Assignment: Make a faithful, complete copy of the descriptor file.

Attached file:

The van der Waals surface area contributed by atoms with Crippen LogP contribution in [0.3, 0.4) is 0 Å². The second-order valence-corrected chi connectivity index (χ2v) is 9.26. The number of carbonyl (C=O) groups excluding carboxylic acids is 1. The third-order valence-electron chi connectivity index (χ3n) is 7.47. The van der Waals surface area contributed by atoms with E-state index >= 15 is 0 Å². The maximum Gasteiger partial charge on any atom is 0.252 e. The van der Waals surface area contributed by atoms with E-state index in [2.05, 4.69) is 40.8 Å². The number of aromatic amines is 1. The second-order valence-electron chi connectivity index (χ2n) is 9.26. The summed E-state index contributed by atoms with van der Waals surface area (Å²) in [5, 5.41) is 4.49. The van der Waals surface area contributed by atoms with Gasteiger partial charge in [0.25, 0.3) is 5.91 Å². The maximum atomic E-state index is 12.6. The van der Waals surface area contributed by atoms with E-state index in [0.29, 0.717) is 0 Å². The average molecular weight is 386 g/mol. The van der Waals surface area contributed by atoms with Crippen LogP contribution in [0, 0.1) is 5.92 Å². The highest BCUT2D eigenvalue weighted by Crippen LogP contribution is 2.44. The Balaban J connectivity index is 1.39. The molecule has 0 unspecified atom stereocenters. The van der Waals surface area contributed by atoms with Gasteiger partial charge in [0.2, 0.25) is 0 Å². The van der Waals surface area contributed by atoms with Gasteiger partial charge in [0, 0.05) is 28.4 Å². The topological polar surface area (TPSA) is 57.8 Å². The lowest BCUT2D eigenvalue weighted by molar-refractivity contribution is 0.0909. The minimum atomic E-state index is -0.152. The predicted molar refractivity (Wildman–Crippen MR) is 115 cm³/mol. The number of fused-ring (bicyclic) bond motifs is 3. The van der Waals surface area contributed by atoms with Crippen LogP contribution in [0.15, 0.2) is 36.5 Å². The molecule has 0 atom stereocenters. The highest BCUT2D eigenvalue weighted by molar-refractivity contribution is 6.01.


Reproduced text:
The van der Waals surface area contributed by atoms with Crippen LogP contribution in [0.3, 0.4) is 0 Å². The second-order valence-corrected chi connectivity index (χ2v) is 9.26. The number of carbonyl (C=O) groups excluding carboxylic acids is 1. The third-order valence-electron chi connectivity index (χ3n) is 7.47. The van der Waals surface area contributed by atoms with E-state index >= 15 is 0 Å². The maximum Gasteiger partial charge on any atom is 0.252 e. The van der Waals surface area contributed by atoms with E-state index in [2.05, 4.69) is 40.8 Å². The number of aromatic amines is 1. The second-order valence-electron chi connectivity index (χ2n) is 9.26. The summed E-state index contributed by atoms with van der Waals surface area (Å²) in [5, 5.41) is 4.49. The van der Waals surface area contributed by atoms with Gasteiger partial charge in [0.25, 0.3) is 5.91 Å². The maximum atomic E-state index is 12.6. The van der Waals surface area contributed by atoms with E-state index in [0.29, 0.717) is 0 Å². The average molecular weight is 386 g/mol. The van der Waals surface area contributed by atoms with Crippen LogP contribution in [0, 0.1) is 5.92 Å². The highest BCUT2D eigenvalue weighted by Crippen LogP contribution is 2.44. The Balaban J connectivity index is 1.39. The molecule has 0 unspecified atom stereocenters. The van der Waals surface area contributed by atoms with Gasteiger partial charge in [0.2, 0.25) is 0 Å². The van der Waals surface area contributed by atoms with Gasteiger partial charge in [0, 0.05) is 28.4 Å². The topological polar surface area (TPSA) is 57.8 Å². The lowest BCUT2D eigenvalue weighted by molar-refractivity contribution is 0.0909. The minimum atomic E-state index is -0.152. The predicted molar refractivity (Wildman–Crippen MR) is 115 cm³/mol. The number of fused-ring (bicyclic) bond motifs is 3. The van der Waals surface area contributed by atoms with Crippen LogP contribution in [0.15, 0.2) is 36.5 Å². The molecule has 0 atom stereocenters. The highest BCUT2D eigenvalue weighted by molar-refractivity contribution is 6.01.